- Prison official faints during execution; sentence was upheld despite jurors’ gag gifts, drug secrecy
Prison official faints during execution; sentence was upheld despite jurors’ gag gifts, drug secrecy
Posted Jun 18, 2014 7:22 AM CDT
By Debra Cassens Weiss
The execution of a Georgia inmate went off without a hitch on Tuesday, although a prison official fainted during the procedure.
Marcus Wellons apologized for murdering and raping a 15-year-old girl before he received execution drugs from a source that was undisclosed under a state secrecy law, report the Atlanta Journal-Constitution and the New York Times.
The Atlanta Journal-Constitution reporter who witnessed the execution wrote that Wellons appeared to exhale a couple times, his body quivered, then there was no more movement. A corrections officer fainted three minutes before Wellons was declared dead, shortly before midnight.
Wellons was the first inmate put to death since the botched Oklahoma execution of Clayton Lockett, whose execution was halted after he kicked, grimaced and lifted his head from the gurney in reaction to the execution drugs. Lockett later died of a heart attack.
In a per curiam opinion, the Atlanta-based 11th Circuit Court of Appeals allowed Wellons' execution despite the secrecy surrounding the source of the execution drug. Judge Charles Wilson concurred, but he wrote separately “to highlight the disturbing circularity problem created by Georgia’s secrecy law.”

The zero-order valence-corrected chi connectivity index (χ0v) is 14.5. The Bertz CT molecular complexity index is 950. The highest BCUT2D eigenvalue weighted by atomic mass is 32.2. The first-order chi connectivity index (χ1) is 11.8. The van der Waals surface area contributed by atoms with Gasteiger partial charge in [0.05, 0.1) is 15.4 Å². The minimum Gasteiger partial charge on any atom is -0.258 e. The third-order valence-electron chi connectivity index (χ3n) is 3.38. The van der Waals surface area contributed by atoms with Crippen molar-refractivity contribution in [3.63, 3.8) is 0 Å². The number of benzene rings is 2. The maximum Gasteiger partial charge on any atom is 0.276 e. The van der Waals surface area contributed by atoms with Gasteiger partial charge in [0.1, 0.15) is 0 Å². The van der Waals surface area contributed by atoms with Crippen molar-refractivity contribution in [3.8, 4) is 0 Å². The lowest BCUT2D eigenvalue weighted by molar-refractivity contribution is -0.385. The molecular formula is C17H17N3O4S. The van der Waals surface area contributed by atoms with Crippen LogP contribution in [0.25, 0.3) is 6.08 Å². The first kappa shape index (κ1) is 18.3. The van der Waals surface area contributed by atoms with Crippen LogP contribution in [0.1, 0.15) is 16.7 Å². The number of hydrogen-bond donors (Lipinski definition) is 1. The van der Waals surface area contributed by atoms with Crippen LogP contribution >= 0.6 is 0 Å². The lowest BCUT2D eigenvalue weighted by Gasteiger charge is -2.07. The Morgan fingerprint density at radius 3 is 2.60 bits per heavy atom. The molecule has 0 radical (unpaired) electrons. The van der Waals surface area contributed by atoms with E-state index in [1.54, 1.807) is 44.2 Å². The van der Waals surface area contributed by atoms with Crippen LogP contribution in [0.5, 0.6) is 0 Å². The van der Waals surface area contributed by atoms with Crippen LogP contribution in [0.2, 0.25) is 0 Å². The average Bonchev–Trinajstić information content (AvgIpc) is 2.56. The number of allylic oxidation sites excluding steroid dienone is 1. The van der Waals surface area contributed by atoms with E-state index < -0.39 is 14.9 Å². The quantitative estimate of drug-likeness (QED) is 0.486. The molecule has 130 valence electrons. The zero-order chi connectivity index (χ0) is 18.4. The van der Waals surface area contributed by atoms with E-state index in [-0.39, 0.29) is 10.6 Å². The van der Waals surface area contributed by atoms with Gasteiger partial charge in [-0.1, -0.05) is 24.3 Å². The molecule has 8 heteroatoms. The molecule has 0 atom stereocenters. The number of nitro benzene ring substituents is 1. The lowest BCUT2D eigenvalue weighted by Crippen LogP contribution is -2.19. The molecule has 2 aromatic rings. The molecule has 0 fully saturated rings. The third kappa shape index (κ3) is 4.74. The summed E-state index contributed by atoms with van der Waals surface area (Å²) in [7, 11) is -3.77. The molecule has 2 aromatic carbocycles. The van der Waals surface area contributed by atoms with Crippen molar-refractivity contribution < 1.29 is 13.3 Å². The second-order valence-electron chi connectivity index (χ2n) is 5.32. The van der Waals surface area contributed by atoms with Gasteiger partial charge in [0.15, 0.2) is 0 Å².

Inmates challenging their execution must demonstrate the risk of severe pain is substantial compared to the known alternatives, Wilson said. “Possibly due to his lack of information about the compound pentobarbital that will be used and the expertise of the people who will administer his execution, Wellons has not shown such a risk,” Wilson wrote. “Indeed, how could he when the state has passed a law prohibiting him from learning about the compound it plans to use to execute him?”
Wilson also said he has “serious concerns” about the need to keep secret information about execution drugs, “given the recent much publicized botched execution in Oklahoma.”
In 2012, the 11th Circuit also ruled against Wellons in a challenge based on jurors’ chocolate gag gifts to the judge and the bailiff. The chocolate was shaped as a penis and female breasts.
A second inmate, John Winfield, was executed shortly after midnight on Wednesday with a lethal injection of pentobarbital made by a compounding pharmacy, Missourinet reports.
Corrected at 8:20 a.m. to state that the source of Wellons' execution drug was a secret.